“Where there are particularly large refits or complex ones, we provide project management resources to support the brands,” said Chris Millman, vice president of corporate marine technology at Carnival Corporation.
Perhaps the biggest project coming up for Carnival Corporation is a battery system retrofit for AIDA Cruises, as the German brand will get a 10MW battery installation with the goal to maneuver into port, hook up to shore power, and then sail out of port, all with zero emissions.
“The impact of that will be zero emissions for a port call, which is something we are looking at,” Millman said, adding that a fuel cell installation was also happening in the near future on an AIDA vessel.
Long-term planning is centered around less emissions with the eventual goal of finding the zero emissions fuel of the future.
Many of the ideas and project topics come from the brands themselves, noted Mike Kaczmarek, senior vice president of marine technology for Carnival Corporation.
Thus, those projects can turn into company-wide refit projects, energy-efficiency initiatives and help lend resources and support to prototype future technologies.
“We have been running a technical prototype initiative whereby we are assessing the impact of different technologies on the ships,” said Millman, pointing to variable speed pumps, fan controllers, different hull coatings and LED lights.
“We’ve developed a recommended package for all our ships … it brings all the ships into line with technologies we’ve identified as being effective at improving energy efficiency and waste management,” he said.
After seeing the results of an air lubrication system on a pair of newbuilds, that technology has now been retrofitted to a handful of existing ships, where Carnival first equipped the ships with the fastest itineraries in the fleet that would benefit the most.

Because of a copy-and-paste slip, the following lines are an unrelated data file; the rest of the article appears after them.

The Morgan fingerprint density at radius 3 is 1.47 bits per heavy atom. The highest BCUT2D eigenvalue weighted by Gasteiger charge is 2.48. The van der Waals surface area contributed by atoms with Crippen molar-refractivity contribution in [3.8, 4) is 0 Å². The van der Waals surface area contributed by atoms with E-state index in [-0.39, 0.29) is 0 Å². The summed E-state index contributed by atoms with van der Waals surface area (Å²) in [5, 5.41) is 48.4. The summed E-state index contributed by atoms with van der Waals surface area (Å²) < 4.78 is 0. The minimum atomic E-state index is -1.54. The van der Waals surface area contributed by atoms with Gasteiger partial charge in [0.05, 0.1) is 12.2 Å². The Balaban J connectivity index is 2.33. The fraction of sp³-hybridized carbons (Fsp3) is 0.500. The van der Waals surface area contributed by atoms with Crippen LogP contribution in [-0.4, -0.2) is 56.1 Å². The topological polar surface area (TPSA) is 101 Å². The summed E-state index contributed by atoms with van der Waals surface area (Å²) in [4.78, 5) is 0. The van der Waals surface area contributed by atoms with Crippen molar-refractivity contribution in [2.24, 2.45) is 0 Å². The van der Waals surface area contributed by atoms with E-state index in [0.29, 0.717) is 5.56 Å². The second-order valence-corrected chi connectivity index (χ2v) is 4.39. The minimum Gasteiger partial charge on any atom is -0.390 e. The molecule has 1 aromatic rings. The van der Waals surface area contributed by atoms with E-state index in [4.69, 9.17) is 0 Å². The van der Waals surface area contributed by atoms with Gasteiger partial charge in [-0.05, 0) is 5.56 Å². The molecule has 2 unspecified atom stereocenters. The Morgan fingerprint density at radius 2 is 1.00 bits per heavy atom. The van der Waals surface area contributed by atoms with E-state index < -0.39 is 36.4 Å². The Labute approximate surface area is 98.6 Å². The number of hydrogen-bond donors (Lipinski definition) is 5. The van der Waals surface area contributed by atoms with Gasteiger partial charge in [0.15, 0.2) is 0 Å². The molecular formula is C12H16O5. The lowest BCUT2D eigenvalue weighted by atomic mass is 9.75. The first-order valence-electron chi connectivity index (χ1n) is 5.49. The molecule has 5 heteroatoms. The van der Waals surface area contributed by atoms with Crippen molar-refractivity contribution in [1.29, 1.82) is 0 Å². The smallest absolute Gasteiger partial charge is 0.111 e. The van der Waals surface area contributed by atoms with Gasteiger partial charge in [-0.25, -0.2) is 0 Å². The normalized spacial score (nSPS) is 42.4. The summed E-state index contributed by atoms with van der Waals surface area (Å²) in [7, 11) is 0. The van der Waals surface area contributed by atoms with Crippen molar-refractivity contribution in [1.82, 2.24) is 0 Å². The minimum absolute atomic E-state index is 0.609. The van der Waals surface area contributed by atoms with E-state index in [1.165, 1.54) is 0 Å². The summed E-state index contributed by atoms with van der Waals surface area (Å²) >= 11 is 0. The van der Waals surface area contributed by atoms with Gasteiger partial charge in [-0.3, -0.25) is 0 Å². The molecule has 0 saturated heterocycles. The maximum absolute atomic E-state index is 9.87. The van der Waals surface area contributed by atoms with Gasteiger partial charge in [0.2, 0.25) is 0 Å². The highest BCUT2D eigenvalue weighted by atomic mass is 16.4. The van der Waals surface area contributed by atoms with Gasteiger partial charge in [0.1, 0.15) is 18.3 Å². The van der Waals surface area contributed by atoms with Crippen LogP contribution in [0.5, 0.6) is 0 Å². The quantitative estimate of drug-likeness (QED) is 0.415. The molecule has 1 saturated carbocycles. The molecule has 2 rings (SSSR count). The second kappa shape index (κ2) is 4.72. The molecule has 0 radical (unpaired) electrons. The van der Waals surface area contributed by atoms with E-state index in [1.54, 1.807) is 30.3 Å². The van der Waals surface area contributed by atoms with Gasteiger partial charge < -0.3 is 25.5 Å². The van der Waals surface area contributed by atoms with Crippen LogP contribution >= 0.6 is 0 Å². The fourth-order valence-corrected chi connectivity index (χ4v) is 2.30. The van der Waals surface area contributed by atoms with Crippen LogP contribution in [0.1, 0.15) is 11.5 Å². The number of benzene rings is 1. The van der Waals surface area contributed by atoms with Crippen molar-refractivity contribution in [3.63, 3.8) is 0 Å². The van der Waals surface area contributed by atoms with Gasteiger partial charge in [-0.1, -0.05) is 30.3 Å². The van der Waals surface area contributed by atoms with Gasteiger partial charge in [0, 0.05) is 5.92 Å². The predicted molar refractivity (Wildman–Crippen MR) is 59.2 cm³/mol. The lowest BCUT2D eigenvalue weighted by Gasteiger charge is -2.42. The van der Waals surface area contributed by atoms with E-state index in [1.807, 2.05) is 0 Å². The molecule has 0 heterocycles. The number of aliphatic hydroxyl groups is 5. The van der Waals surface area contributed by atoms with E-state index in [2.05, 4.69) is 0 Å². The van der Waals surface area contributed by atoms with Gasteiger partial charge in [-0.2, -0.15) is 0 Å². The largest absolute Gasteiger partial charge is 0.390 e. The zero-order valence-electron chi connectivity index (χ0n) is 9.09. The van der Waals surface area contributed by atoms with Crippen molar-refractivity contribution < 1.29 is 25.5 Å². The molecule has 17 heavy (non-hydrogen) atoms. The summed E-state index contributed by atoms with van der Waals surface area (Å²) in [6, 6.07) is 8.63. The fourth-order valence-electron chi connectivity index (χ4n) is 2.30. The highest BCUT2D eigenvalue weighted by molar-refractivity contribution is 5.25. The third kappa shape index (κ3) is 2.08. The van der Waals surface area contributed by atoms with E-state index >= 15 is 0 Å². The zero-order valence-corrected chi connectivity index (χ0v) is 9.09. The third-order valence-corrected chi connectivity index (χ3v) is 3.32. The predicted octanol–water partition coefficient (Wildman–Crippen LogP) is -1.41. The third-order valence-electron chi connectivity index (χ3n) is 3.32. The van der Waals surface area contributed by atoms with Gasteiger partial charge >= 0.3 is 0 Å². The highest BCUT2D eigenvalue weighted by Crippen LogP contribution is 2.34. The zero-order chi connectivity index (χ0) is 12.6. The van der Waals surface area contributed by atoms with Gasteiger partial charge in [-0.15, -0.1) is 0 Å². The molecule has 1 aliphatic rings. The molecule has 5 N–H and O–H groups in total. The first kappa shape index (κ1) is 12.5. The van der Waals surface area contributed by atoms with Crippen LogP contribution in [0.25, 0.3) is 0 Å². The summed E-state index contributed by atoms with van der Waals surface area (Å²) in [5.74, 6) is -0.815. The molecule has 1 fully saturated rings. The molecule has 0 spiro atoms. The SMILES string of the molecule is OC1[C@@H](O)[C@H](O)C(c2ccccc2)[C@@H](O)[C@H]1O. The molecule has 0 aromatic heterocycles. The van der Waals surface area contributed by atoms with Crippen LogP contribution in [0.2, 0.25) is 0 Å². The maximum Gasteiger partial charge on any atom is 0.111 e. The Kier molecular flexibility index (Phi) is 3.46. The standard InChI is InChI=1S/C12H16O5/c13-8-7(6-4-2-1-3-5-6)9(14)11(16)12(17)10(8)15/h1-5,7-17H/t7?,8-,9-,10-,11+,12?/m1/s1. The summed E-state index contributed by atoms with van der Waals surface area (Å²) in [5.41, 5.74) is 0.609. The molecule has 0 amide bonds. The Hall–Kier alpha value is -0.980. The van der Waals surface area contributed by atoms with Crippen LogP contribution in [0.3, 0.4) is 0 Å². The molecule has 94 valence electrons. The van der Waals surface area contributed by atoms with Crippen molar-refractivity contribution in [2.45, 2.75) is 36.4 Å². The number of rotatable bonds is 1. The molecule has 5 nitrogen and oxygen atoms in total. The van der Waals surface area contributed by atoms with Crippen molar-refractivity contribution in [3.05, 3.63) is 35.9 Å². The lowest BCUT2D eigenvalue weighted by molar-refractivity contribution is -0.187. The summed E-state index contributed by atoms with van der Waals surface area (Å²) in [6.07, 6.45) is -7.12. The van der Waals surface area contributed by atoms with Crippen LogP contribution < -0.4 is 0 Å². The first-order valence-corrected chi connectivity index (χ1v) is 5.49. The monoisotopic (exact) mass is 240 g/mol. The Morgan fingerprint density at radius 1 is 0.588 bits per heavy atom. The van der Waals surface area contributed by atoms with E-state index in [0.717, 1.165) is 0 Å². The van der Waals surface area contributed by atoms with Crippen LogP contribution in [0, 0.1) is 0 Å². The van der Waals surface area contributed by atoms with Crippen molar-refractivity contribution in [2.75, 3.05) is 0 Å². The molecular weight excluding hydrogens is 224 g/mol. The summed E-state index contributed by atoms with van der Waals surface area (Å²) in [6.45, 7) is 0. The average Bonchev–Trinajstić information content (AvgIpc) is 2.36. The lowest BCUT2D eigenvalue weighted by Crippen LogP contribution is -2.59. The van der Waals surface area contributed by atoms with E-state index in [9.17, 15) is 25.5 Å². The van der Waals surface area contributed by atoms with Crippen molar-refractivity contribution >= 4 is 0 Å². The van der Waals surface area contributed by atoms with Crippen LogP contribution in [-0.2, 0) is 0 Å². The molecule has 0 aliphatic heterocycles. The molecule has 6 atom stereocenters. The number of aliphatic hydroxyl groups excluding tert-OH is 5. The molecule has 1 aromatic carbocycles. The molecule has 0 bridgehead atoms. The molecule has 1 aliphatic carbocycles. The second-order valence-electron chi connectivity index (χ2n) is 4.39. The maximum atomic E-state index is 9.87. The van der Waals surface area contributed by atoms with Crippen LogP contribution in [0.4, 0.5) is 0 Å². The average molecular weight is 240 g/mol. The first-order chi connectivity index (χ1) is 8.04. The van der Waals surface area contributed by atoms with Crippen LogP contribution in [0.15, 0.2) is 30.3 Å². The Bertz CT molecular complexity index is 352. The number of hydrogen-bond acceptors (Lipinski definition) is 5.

““Following the pause period, and with ships returning to service, they needed hull cleaning and we needed to understand which ones needed it the most,” Millman explained.
New is a remote hull cleaning drone that also collects all the fouling off the hull, alleviating concerns from port authorities and letting Carnival evaluate what was on the hull.
With no shortage of hull coating options available, different water temperatures and ship speeds and itinerary patterns, the company is constantly evaluating new hull paint.
Carnival ships are sailing globally with different hull coatings, and test patches of new coatings.
“In one case we coated a whole hull with a completely new paint. It has proven to be very successful,” Millman said. “We haven’t seen it through to the end of five years yet but we are moving to doing another couple of trials.”
Supporting initiatives include a host of subject matter experts at the corporate level – whether it’s a hydrodynamics wizard, a waste heat genius or other top minds in specific fields.
“The background assistance is there for the brands,” said Millman.
Getting pitched all the time with the latest emissions-saving gadgets, the corporate technology team goes through potential projects, brings in subject matter help and then evaluates proposals.
“We would then prioritize what to trial depending on what we feel would bring the best ROI on improving energy efficiency,” Millman said. “Then run the trial and report back.”
Company-wide, a technical team gathers twice a year for two to three days, going through all the projects, providing updates and making decisions on where the future focus should go.
“The biggest (future) tech initiative will be on alternative fuels … that is a major way to decarbonization.”